The vernal equinox sort of caught me flat-footed this year. Normally, as a godless heathen, I like to welcome this pagan holiday with cups of mead and fertility rituals. Alas, in Michigan, as noted yesterday, the first day of spring is likely to, well, suck out loud. Sure, you’ve got your longer days, your clear spring sunshine, even two inches of daffodils trying to emerge in the back yard, but it hadn’t cracked 30 by the time of this morning’s dog walk. Plus, I hab a code, the first of the season (the cold season, not spring). How cruel, to avoid illness all winter, then get flattened on the first day of spring. I’ve banished myself to the snoring room. I am a temple of disease. My breath is vile. Pity me.
Actually, I should be grateful. If this had hit during the Busy Period, I’d have been a lot more miserable.
So, then, a little lite bloggage before I go back to bed with a mildewy John D. MacDonald paperback:
Thanks to Eric Zorn for finding The 20 Most Important Tools Ever, a list compiled by Forbes. Eric suggested trying to guess No. 1 before you click over, so I did, and I failed. I guessed the stirrup, based on something I read a while back, which said the stirrup changed the world, because it allowed a rider to carry and deploy weapons while astride, and gave the world Alexander the Great and Genghis Khan and all the rest of it.
I’m a sucker for this sort of thing, the idea of human history changing because of some relatively simple invention. There was a show on one of those grown-up channels — Discovery, probably — many years ago; I think it was called “Connections,” and tried to make those leaps. I liked it because it debunked lots of conventional wisdom and approached everything from left field. The episode on how family togetherness was slaughtered by central heating was simply a hoot.
(This was also the show that revealed Spriggy’s most baffling personality trait. Before they went to a break, the host would throw out a little quiz for you to think about during the commercials. In one, he asked, “What year was the inflatable rubber tire invented? 1825? 1895? Or 1888?” Alan asked Spriggy, who was lying next to the couch. When he got to “1888,” Spriggy leaped to his feet, barking furiously. He still does. Say “1888,” and he starts barking like Lassie giving a briefing on Timmy’s well adventures. What is he trying to tell us? I’m still puzzled. P.S. 1888 was the correct answer.)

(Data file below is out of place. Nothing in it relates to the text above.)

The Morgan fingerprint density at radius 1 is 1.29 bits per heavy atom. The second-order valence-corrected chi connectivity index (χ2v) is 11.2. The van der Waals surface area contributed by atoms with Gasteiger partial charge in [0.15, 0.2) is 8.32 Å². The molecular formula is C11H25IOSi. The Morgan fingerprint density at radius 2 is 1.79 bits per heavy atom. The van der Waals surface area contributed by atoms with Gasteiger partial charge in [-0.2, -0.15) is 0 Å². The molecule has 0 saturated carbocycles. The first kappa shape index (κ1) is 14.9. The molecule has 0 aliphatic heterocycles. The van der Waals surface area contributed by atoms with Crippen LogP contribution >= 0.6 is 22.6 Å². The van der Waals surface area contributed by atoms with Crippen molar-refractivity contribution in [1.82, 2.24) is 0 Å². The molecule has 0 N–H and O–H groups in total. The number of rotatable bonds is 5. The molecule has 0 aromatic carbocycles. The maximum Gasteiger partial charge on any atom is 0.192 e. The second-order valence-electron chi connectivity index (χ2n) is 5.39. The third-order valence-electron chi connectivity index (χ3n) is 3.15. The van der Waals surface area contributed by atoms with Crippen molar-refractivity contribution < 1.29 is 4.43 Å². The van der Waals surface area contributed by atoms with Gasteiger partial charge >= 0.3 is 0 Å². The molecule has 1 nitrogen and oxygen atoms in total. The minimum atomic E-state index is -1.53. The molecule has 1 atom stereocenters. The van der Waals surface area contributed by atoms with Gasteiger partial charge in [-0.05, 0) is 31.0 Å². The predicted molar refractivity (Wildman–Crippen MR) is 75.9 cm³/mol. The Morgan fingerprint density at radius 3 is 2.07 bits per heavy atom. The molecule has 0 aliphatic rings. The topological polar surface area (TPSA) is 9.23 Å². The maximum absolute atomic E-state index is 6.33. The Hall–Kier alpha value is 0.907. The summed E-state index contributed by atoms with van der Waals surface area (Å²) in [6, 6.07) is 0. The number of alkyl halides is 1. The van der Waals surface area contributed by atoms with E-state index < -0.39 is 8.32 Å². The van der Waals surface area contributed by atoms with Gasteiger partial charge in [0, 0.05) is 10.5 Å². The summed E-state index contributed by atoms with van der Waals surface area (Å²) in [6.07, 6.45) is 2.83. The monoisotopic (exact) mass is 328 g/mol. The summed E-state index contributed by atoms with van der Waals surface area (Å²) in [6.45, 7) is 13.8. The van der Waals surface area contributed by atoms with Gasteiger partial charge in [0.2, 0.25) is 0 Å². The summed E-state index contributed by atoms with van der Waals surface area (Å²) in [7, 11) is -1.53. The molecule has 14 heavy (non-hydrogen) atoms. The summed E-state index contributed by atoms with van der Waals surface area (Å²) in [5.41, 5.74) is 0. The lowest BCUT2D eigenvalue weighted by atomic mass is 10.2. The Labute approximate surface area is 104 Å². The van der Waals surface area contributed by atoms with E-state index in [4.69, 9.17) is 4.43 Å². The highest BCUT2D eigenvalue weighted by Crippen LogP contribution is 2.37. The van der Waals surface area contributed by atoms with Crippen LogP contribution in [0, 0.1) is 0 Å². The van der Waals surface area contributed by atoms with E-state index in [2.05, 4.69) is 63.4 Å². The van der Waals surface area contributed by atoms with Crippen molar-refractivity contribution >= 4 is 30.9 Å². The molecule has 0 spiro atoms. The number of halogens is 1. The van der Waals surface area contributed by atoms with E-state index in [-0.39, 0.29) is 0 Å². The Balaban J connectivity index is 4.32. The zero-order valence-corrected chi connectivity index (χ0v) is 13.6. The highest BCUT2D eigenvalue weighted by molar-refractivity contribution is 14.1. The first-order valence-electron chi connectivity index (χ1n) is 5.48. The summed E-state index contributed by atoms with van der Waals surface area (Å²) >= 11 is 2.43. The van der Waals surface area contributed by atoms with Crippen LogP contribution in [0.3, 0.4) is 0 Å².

Anyway, I was wrong about the stirrup. Take your own guess. I’m going back to bed.
Mindy said on March 21, 2006 at 10:56 am
I guessed the wheel. Didn’t make the list at all.
Love this sort of lite entertainment that appears here on occasion. Plastic surgery on the Mona Lisa has to be the best so far with the Einstein chalkboard a close second. And the quiz to figure out what level of hell awaits me was big fun as well.
I’m on the hunt for parts to an old Kenmore sewing machine, model 1888. Perhaps Spriggy knows where I can find them.
Am uploading some chicken soup. Break out the Vick’s VapoRub and get well soon.
brian stouder said on March 21, 2006 at 10:59 am
Well, I was thinking in terms of Stanley Kubrick and apes and bones…and therefore hammers or levers….and I was wrong, too!
But I DID get a little chuckle from the guy’s byline….an article about the most important tools ever invented, by Mr D Ewalt…sorta like an article about healthy diets by Ron McDonald
Dorothy said on March 21, 2006 at 11:31 am
Have you tried E-Bay, Mindy? I’m about the next-to-last person on the planet to become E-Bay familiar, having done so in the last 2 weeks.
Cliff said on March 21, 2006 at 11:52 am
Any list of great inventions that does not include the Popeil Pocket Fisherman lacks all credibility in my book.
Mindy said on March 21, 2006 at 1:49 pm
Yes, Dorothy. I’ve been searching eBay for ages with hopes of finding the necessary cams for the old beast. No luck yet. Been finding everything else in the world for well over six years, though. But the old sewing machine gives me a good excuse to sign in and sift through the offerings. Have fun with it and good luck bidding.
MarkH said on March 21, 2006 at 2:46 pm
Incredible that the plow was not on the list.
I saw a pbs documentary some years ago that speculated on what would be needed to survive when armageddon hit (if one survived at all). It went back through the ancestry of all tools and came to the plow as an absolute basic necessity, in order to plant and grow food. Right behind the knife, in my estimation. I can’t remember the title but I believe it was done by David Attenborough.
Dorothy said on March 21, 2006 at 3:29 pm
Mindy the first thing I bought on E-bay (and am going to pick up this weekend) was an antique Singer treadle sewing machine. I don’t care if it works – I just want to look at it! Got it for about $88, and my husband is going to refinish the cabinet. I can’t wait!
JamesRaven said on March 21, 2006 at 5:02 pm
Oh. My. Gawd. Another MacDonald reader. My favorite is The Lonely Silver Rain, the last one, where Travis discovers he has a daughter. Or, you might not be a fan and just found the book and mentioned it. In either case, I’m taking the advice I read when I got linked here, will be returning often, and will be rolling you on my blog. Thanks again.
Jeff said on March 21, 2006 at 10:26 pm
Also that guy did “The Day the Universe Changed,” which was an early version of some of the same stuff “Connections” covered: James Burke. Very good stuff, and the books are almost as good as the TV programs.